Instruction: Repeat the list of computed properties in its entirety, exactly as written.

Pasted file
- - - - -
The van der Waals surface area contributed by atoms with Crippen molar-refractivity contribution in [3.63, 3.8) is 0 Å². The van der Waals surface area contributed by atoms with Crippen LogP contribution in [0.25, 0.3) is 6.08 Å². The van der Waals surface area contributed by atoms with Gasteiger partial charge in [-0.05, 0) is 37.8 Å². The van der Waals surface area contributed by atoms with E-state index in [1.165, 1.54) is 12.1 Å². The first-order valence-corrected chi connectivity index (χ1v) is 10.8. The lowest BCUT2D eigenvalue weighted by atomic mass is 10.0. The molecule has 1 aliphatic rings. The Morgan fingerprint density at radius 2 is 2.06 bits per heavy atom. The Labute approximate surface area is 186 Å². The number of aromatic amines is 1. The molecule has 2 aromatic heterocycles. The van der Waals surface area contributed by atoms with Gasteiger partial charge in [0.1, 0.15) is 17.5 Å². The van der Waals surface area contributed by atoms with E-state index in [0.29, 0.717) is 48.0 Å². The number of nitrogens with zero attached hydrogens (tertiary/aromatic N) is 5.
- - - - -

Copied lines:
The van der Waals surface area contributed by atoms with Crippen molar-refractivity contribution in [3.63, 3.8) is 0 Å². The van der Waals surface area contributed by atoms with Crippen LogP contribution in [0.25, 0.3) is 6.08 Å². The van der Waals surface area contributed by atoms with Gasteiger partial charge in [-0.05, 0) is 37.8 Å². The van der Waals surface area contributed by atoms with E-state index in [1.165, 1.54) is 12.1 Å². The first-order valence-corrected chi connectivity index (χ1v) is 10.8. The lowest BCUT2D eigenvalue weighted by atomic mass is 10.0. The molecule has 1 aliphatic rings. The Morgan fingerprint density at radius 2 is 2.06 bits per heavy atom. The Labute approximate surface area is 186 Å². The number of aromatic amines is 1. The molecule has 2 aromatic heterocycles. The van der Waals surface area contributed by atoms with Gasteiger partial charge in [0.1, 0.15) is 17.5 Å². The van der Waals surface area contributed by atoms with E-state index in [0.29, 0.717) is 48.0 Å². The number of nitrogens with zero attached hydrogens (tertiary/aromatic N) is 5.